The Air Force Is Down With The Army’s OCP. The Other Branches, Not So Much
The Air Force has officially adopted the Army’s camouflage pattern, but don’t expect the rest of the services to follow...
The Air Force has officially adopted the Army’s camouflage pattern, but don’t expect the rest of the services to follow suit — that’s just crazy talk. Both the Marines and the Navy plan to continue to wear their distinct camo patterns, service officials told Task & Purpose.
Over the next 30 months, the Air Force will phase out its tiger-striped Airman Battle Uniform and sage green boots in favor of the Operational Camouflage Pattern (OCP) uniform and coyote brown boots for airmen, Air Force Maj. Gen. Robert Labrutta, director of military force management policy, told reporters on Monday
The OCP uniform will also include tan undershirts and tan socks for airmen. Airmen who go outside the wire will receive the fire retardant version of the OCP.
U.S. Air Force photo
The timeline will allow industry to ramp up production of the OCP uniforms, Labrutta said. “It’s going to take some time for us to be able to field this across the United States Air Force, and that’s the reason for the 30 months.”
It will cost about $237 million over the next three years to switch to the OCP uniforms, LaBrutta said, who added that the service expects to break even on uniform costs because airmen deploying downrange will no longer be required to have both the ABU and OCP.
“There are upfront investment costs any time you transition into something like this, but in the long term it will be a break even for the United States Air Force,” LaBrutta said. “The benefit that we’re going to get out of this in readiness, joint integration, and of course the airmen demand signal, are the reasons why we’re doing this – and very worthwhile.”
The only major differences between the Army and Air Force’s version of the OCP is that the latter will use spice brown for all patches and rank insignias with the exception of the first lieutenant and lieutenant colonel rank insignias, which will be black.
The Air Force’s move puts the U.S. military closer to the pre-Iraq War days when all troops rocked the same woodland green and desert uniforms regardless of branch. Then the Marine Corps introduced its own camouflage pattern in 2002, starting a cold war between the services to develop their own distinct camouflage uniforms.
Air Force photo.
From this conflict sprang the Army Combat Uniform, which worked in neither woodland nor desert climes, and the Navy’s Type I working uniform, dubbed “aquaflage” because it allowed sailors who fell overboard to blend in perfectly with the water.
But lawmakers were so outraged that in 2014 they explicitly prohibited the services from spending any more money on service-specific uniforms until they developed a common camouflage pattern. Both the Army’s OCP and the Navy’s newest camouflage patterns had been designed before then, so they are exempt from Congress’ edict, officials said.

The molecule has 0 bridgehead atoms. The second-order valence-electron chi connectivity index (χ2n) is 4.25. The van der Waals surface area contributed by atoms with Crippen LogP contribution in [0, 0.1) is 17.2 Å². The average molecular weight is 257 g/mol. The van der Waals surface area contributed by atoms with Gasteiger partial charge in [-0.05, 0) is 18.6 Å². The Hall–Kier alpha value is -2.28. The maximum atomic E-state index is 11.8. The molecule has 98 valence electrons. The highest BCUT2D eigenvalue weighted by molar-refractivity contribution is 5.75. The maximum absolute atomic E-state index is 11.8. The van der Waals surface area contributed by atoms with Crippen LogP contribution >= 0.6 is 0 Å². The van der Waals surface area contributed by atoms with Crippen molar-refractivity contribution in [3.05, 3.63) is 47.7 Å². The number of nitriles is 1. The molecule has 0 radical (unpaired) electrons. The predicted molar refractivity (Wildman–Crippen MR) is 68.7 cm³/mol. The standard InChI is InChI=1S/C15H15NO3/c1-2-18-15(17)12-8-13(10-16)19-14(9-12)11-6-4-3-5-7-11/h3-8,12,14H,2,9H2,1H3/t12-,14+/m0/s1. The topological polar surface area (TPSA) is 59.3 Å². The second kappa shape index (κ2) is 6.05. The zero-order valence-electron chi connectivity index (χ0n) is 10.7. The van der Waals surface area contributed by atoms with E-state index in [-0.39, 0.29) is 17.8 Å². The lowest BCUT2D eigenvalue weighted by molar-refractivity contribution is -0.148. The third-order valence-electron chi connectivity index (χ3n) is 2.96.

The Marine Corps and Navy intend to stick with their camouflage uniforms rather than adopting the Army’s camouflage pattern, like the Air Force, officials told Task & Purpose.
“At the present time, the U.S. Navy is not considering replacing the Navy Working Uniform with the U.S. Army's OCP uniform as the utility working uniform for the Navy,” said Lt. Rick Moore, a spokesman for the Chief of Naval Personnel. “The Navy is currently executing the first year of a two year transition period from the Navy Working Uniform Type I to the Navy Working Uniform Type III to facilitate the wearing of one utility uniform across all communities and to decrease expenditure of operational and maintenance dollars for unit issued uniform clothing.”
While the Fiscal 2014 National Defense Authorization Act allows one service to wear another’s uniforms for special mission requirements without having to switch over to another uniform, Moore said.
“The Marine Corps utility uniform has undergone several positive, iterative changes over the past 17 years and we have a uniform designed, produced, and distributed to match our mission and combat requirements,” said Corps spokesman Maj. Brian Block. “Our uniform, and the MARPAT camouflage pattern, has proven itself in combat. The Marine Corps views our unique uniforms as a key attribute distinguishing Marine units from our joint and international partners. The distinctive appearance of our Marines is a tactical advantage and a source of esprit de corps.”
Air Force photo.
As for the Air Force, airmen will be able to start wearing the OCP uniform in lieu of the ABU on Oct. 1, when enlisted airmen will begin to receive an extra $20 for their clothing allowance. The purpose for the delay, LaBrutta said, is for the service develop guidance showing how to properly wear the uniform, which will include pressing issues such as how airmen should wear their headgear and heraldry patches and when they can roll up their sleeves.
The uniform will also be available at Army and Air Force Exchange Service stores at the following installations: MacDill Air Force Base, Florida; Charleston Air Force Base, South Carolina; Shaw Air Force Base, South Carolina; and Aviano Air Base, Italy.
More AAFES stores will begin selling the uniform in April 2019, and then the Air Force will start fielding the uniform at basic military training and officer training programs in October 2019, LaBrutta said. All airmen will be required to wear the coyote brown boots starting in June 2020, he said.
The OCP uniform will be mandatory beginning in April 2021, when the ABU will no longer be in the Air Force’s inventory.